Released in August 2011 – 2 high quality Cartograf decal sheets including markings for 5 aircraft and fitted 5 colour lozenge – 150 high quality injection moulded plastic parts – Optional early and late production exhausts, tailplanes and engine cowls – 7 photo-etch metal detail parts – Highly detailed 200hp Daimler-Mercedes D.IIIaü engine – 7 photo-etched metal detail parts including LMG 08/15 Spandau cooling jackets – Fine in scale rib tape detail – Full rigging diagrams
Appearing just after the middle of 1918 the Pfalz D.XII, with its nose mounted radiator and square tipped wings, was frequently confused by the Allies with the infamous Fokker D.VII. However, among the young Jasta pilots required to fly them there was no such confusion. The Pfalz D.XII was essentially a reworking of their moderately successful D.III/IIIa with SPAD inspired ‘low drag’ wings replacing it’s Nieuport inspired sesquiplane wings and a nose mounted Teves & Braun radiator in place of the wing mounted version. Production began in March 1918 but the Pfalz D.XII only began entering front line service in July 1918 after lengthy delays caused by persistent overheating problems associated with the new radiator. Reaching front line service after the superb Fokker D.VII, the otherwise quite capable Pfalz D.XII was never going to be the favoured mount of Jasta pilots, that position being filled by its more famous stable mate.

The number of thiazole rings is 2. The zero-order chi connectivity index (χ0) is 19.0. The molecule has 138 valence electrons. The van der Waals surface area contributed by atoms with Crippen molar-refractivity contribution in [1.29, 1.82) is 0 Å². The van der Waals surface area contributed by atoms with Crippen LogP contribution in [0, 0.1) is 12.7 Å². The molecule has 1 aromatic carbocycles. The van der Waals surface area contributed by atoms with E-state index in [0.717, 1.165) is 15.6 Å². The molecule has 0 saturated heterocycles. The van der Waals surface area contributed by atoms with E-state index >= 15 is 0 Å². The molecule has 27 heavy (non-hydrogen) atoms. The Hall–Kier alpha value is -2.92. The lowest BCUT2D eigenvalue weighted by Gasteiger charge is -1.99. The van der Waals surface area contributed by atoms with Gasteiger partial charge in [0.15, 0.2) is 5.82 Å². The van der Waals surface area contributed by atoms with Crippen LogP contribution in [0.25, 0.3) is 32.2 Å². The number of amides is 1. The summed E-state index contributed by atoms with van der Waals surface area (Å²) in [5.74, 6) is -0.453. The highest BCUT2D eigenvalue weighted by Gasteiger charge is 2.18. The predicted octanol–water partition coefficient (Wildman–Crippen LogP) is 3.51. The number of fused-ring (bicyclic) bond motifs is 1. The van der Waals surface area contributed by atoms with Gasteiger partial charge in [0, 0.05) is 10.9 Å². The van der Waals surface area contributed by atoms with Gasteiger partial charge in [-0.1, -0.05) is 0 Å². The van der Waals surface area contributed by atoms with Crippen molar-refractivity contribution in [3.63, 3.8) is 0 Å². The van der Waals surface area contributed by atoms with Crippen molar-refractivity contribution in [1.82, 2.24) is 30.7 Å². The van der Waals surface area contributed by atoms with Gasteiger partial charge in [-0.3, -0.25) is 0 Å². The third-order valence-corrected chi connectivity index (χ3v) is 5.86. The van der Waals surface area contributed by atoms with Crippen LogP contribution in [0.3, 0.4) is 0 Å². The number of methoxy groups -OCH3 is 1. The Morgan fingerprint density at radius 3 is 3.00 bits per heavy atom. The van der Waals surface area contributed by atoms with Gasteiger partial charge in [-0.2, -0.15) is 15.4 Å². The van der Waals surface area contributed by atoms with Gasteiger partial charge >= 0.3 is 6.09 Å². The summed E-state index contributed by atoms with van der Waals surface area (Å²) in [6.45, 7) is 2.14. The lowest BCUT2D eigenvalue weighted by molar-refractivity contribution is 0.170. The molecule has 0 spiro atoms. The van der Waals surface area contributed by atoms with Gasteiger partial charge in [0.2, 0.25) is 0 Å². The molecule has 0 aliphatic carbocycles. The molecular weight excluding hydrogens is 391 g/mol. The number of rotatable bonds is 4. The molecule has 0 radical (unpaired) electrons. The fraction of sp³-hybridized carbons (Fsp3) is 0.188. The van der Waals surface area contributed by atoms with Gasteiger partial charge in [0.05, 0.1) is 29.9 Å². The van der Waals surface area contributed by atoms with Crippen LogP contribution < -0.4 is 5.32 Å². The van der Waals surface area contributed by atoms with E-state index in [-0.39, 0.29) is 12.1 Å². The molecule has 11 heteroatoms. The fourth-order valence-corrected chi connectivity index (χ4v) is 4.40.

The Pfalz D.XII was as fast as the Fokker D.VII in level flight and was faster in a dive but could not climb well over 3000m and was not as maneuverable in combat. In mid 1918 Pfalz D.XII 1387/18 was fitted with a BMW IIIa engine for the 2nd Fighter Competition and compared quite favourably with a similarly powered Fokker D.VII but in reality very few, if any, Pfalz D.XII were powered by this engine in Jasta service (only one photo possibly showing a Pfalz D.XII fitted with the BMW engine is known to us). Like all other late war German fighters the Pfalz D.XII was no match for a Fokker D.VII fitted with the coveted BMW IIIa engine, the machine all Jasta pilots longed to fly. Any history here is of necessity very brief, therefore we encourage you to seek out any, or all, of the reference books mentioned below (plus the new Windsock Datafile 146 ‘Pfalz D.XII at War, Colin Owers, 2011) for a more thorough understanding of this important aircraft.